General Motors Death Watch 37: Get Shorty
Details of The General's highly-touted secret accord with the United Auto Workers (UAW) have finally filtered out. Even a cursory glance at the fine print– which promises to get finer in the days to come– reveals that the "landmark" deal is not the company-saving "historic giveback" the mainstream media, UAW and company officials would have us believe. In truth, it's not even too little too late. It's nothing at all.
The UAW's new agreement with GM stipulates that 118k active union members forgo a $1 per hour pay increase scheduled for '06. That works out to about $2000 per worker, per year. So, by not paying its workers an extra buck an hour, GM saves $236m. Only "saves" isn't the right word. It's more like "redirects". The $236m that won't appear on GM workers' payslips will now go straight to… healthcare. In other words, GM "saves" the money by spending it on healthcare rather than wages, and its workers go right on enjoying the free and full benefits they've enjoyed since tires were ply.
Even if we operate on the assumption that this money counts as an economy because The General won't have to dig into its pockets for ANOTHER $236m, it's still not the stuff of which corporate turnarounds are made. The amount represents just over 4% of The General's current annual health care bill. As costs in the health care sector are rising by well over 4% per year, it's actually a loss. Anyway, where's the rest of that supposed billion dollar UAW give back?
GM has 500,000 retired employees receiving free health care for both themselves and, where applicable, their family. The new GM – UAW agreement asks them to start carrying some of the financial burden through increased co-pays, slightly larger deductibles and exclusions for "lifestyle drugs" like Viagra (I kid you not). This extra expense works out to be roughly $370 per year for an individual retiree, to $752 for a family. (Workers who receive less than $8k per year from their GM pension still get a free ride.) And there's your remaining $750m in health care savings. Or not.
If you were laboring under the impression that the UAW would give up benefits for the good of General Motors– in the sense that even a blood-sucking parasite knows to drop off the host before it dies– think again. As part of this arrangement, GM will create a special fund for retirees to help them pay for their additional health care costs. The amount going in is… wait for it… a billion dollars. And that's just the first year. In the second year of this scheme, GM will pay in… another billion dollars. And guess who gets the interest on the $2b?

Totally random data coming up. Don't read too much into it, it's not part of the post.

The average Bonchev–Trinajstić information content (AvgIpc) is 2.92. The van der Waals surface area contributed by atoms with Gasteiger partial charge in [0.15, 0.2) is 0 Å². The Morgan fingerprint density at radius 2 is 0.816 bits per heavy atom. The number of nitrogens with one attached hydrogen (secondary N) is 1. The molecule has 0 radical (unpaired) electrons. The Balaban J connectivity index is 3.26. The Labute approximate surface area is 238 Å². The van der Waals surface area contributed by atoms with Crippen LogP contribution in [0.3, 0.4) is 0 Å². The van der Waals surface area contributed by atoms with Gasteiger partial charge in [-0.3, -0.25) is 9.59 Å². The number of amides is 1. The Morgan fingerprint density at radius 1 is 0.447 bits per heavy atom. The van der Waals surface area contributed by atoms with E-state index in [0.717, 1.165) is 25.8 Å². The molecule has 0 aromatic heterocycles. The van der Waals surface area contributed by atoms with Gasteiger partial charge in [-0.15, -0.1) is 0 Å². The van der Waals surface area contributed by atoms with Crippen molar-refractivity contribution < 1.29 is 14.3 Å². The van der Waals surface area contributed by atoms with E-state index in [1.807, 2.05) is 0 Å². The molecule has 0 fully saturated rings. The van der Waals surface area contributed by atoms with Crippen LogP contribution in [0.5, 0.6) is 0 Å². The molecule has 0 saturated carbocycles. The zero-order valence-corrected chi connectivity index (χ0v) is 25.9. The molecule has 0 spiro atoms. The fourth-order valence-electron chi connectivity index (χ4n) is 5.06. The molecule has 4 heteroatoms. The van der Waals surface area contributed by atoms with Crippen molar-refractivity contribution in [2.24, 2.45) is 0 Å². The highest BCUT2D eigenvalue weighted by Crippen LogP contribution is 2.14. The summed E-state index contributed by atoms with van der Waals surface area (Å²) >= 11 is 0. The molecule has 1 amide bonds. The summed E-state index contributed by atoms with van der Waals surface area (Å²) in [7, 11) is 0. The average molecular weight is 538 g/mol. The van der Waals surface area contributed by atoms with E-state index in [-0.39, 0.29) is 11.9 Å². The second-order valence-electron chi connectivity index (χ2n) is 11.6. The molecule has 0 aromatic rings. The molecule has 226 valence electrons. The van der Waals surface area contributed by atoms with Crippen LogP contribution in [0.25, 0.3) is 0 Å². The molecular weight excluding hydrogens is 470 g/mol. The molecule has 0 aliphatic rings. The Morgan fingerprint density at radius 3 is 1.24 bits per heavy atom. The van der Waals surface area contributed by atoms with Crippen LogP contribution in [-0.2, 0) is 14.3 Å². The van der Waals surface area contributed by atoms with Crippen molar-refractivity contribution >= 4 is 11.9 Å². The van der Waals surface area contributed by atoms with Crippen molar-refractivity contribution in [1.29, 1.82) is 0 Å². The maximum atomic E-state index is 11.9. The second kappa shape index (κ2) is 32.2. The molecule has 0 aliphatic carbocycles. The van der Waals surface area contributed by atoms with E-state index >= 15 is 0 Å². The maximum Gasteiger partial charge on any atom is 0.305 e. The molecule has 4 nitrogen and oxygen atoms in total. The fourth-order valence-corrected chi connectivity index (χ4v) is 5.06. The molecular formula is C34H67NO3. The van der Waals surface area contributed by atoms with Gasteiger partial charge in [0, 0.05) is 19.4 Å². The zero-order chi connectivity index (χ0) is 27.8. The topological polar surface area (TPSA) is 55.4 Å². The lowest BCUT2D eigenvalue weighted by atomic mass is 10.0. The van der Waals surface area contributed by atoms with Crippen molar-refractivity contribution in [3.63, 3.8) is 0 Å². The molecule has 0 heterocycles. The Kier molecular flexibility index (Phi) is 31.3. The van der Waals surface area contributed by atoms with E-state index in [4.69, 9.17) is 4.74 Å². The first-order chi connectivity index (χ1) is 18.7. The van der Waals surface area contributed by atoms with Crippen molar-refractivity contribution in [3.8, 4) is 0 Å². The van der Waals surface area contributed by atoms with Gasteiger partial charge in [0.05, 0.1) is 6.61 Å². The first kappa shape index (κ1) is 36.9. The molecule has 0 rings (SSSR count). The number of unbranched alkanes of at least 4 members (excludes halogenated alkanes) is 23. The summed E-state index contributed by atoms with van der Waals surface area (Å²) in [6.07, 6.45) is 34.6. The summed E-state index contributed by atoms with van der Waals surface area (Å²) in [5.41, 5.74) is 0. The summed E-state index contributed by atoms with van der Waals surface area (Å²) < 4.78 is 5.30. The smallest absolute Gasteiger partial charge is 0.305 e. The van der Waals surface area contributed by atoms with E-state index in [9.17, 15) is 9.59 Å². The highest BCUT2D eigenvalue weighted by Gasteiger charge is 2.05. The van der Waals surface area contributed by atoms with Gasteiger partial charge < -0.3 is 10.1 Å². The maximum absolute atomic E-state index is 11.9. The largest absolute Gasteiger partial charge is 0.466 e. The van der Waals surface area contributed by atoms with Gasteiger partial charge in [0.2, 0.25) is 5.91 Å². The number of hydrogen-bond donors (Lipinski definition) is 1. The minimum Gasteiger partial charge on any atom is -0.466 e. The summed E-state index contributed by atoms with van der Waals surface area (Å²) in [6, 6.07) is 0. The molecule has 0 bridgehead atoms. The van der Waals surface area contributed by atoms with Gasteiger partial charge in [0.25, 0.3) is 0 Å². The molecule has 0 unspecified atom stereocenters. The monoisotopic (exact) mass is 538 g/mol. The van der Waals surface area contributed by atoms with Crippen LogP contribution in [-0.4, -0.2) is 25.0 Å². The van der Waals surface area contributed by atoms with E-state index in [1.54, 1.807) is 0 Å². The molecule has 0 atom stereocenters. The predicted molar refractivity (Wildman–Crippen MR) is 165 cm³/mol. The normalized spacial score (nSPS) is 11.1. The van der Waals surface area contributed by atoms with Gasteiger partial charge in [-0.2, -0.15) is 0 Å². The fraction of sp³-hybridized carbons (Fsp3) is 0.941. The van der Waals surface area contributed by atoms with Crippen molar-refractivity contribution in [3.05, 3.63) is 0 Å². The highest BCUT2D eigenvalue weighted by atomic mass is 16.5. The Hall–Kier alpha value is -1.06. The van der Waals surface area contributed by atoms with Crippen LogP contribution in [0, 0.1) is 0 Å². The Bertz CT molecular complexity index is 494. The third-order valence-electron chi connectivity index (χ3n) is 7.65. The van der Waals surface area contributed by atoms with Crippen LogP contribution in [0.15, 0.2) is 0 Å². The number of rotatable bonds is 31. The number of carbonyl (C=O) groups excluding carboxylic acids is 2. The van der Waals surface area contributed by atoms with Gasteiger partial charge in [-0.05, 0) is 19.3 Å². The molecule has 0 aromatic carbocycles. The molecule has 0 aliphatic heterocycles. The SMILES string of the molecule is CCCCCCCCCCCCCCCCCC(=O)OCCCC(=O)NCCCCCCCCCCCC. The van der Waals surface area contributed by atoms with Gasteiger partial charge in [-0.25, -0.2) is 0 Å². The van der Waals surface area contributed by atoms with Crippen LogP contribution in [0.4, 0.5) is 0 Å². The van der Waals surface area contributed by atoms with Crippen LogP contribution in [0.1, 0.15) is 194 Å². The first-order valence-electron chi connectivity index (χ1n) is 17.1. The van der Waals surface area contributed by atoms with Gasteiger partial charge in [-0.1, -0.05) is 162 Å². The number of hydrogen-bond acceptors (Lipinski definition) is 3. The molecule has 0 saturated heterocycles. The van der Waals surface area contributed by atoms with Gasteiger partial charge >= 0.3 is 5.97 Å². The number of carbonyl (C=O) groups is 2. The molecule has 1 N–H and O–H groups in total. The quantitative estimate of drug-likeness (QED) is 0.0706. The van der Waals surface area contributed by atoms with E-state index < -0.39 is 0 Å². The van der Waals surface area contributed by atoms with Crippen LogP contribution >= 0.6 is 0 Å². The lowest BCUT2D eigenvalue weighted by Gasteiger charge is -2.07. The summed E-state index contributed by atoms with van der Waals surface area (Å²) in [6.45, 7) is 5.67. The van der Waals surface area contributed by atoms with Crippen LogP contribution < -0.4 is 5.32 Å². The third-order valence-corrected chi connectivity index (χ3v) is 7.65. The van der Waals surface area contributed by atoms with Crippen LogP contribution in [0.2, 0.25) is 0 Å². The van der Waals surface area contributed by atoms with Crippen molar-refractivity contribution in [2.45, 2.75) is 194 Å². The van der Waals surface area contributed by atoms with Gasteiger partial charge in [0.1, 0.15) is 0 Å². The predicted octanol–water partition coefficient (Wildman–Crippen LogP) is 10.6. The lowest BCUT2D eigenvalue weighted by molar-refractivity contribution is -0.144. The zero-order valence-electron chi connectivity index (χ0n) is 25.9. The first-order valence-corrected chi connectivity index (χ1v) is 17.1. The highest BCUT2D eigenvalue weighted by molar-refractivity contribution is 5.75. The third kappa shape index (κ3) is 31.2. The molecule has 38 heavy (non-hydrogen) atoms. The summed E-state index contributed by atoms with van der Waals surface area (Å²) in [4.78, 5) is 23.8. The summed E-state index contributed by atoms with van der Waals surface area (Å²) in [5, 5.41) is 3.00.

Add it all up and GM saves nothing on healthcare for the next two years. Nada. If you consider the fact that GM also agreed to assume $12b worth of pension liabilities tied to UAW workers left high and dry by Delphi's bankruptcy– PLUS a $1b sweetener– they've actually lost money on the deal. Or, if you prefer, GM and the UAW have successfully negotiated an increase in The General's labor costs.
Not to put too fine a point on it, who cares? Whenever GM's critics lambaste the company for its gi-normous "legacy costs", management always points their finger at health care; that's what's weighing us down! Well, it ain't necessarily so. Just ask CallmeSteve Miller. Delphi's President is asking his UAW members to take a 70% pay cut. That's not what I'd call pissing around. Pissing around is arguing for months about 1/6th of your health care bill, and then paying it anyway. GM and the UAW have done nothing more than paper over the tectonic cracks that threaten to swallow both of them, whole.
Meanwhile, the family silver sale continues. Majority interest in The General's GMAC Golden Goose is still on the block, with both corporate raiders KKR and uber-shark Kirk Kerkorian browsing the catalogue. Hot on the heels of the Fuji Heavy Industries sell-off, GM has announced that they're selling a majority interest in their Australian truck business to Isuzu. South Africa is next. Perhaps GM is building a war chest for the upcoming UAW strike of parts maker Delphi, which will shut down GM's production lines. In any case, Rabid Rick Wagoner recently went on record to say bankruptcy isn't an option. He's right: it's a certainty. Now's the time to short GM stock.
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